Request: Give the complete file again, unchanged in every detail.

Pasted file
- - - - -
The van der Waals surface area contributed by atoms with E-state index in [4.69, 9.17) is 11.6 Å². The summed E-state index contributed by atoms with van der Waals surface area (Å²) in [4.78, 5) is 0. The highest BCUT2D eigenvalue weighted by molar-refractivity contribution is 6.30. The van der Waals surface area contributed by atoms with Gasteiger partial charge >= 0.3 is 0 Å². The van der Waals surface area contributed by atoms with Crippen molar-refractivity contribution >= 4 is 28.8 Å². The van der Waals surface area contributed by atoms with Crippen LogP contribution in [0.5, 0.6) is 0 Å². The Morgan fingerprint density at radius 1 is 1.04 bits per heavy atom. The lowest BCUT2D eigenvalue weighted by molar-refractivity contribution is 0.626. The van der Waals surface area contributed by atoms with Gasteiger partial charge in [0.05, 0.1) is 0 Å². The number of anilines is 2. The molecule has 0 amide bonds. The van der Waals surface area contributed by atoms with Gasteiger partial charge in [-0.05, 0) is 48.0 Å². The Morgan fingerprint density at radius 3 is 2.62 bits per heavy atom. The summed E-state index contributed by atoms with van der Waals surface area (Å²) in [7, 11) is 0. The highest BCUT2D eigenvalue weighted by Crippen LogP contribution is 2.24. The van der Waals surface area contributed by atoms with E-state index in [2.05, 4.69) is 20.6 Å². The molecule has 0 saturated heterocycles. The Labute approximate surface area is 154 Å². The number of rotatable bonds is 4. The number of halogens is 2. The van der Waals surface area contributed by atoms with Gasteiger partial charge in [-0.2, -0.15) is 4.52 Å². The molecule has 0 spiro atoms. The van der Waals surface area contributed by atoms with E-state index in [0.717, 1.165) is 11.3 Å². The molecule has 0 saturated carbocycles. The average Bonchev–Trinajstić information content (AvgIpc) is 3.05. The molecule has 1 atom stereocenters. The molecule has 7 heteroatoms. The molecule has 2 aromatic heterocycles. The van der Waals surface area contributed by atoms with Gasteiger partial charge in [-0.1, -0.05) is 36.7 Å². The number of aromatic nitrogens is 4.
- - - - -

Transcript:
The van der Waals surface area contributed by atoms with E-state index in [4.69, 9.17) is 11.6 Å². The summed E-state index contributed by atoms with van der Waals surface area (Å²) in [4.78, 5) is 0. The highest BCUT2D eigenvalue weighted by molar-refractivity contribution is 6.30. The van der Waals surface area contributed by atoms with Gasteiger partial charge >= 0.3 is 0 Å². The van der Waals surface area contributed by atoms with Crippen molar-refractivity contribution >= 4 is 28.8 Å². The van der Waals surface area contributed by atoms with Crippen LogP contribution in [0.5, 0.6) is 0 Å². The Morgan fingerprint density at radius 1 is 1.04 bits per heavy atom. The lowest BCUT2D eigenvalue weighted by molar-refractivity contribution is 0.626. The van der Waals surface area contributed by atoms with Gasteiger partial charge in [0.05, 0.1) is 0 Å². The number of anilines is 2. The molecule has 0 amide bonds. The van der Waals surface area contributed by atoms with Gasteiger partial charge in [-0.05, 0) is 48.0 Å². The Morgan fingerprint density at radius 3 is 2.62 bits per heavy atom. The summed E-state index contributed by atoms with van der Waals surface area (Å²) in [7, 11) is 0. The highest BCUT2D eigenvalue weighted by Crippen LogP contribution is 2.24. The van der Waals surface area contributed by atoms with E-state index in [2.05, 4.69) is 20.6 Å². The molecule has 0 saturated heterocycles. The Labute approximate surface area is 154 Å². The number of rotatable bonds is 4. The number of halogens is 2. The van der Waals surface area contributed by atoms with Gasteiger partial charge in [-0.2, -0.15) is 4.52 Å². The molecule has 0 spiro atoms. The van der Waals surface area contributed by atoms with E-state index in [0.717, 1.165) is 11.3 Å². The molecule has 0 saturated carbocycles. The average Bonchev–Trinajstić information content (AvgIpc) is 3.05. The molecule has 1 atom stereocenters. The molecule has 7 heteroatoms. The molecule has 2 aromatic heterocycles. The van der Waals surface area contributed by atoms with Gasteiger partial charge in [-0.1, -0.05) is 36.7 Å². The number of aromatic nitrogens is 4.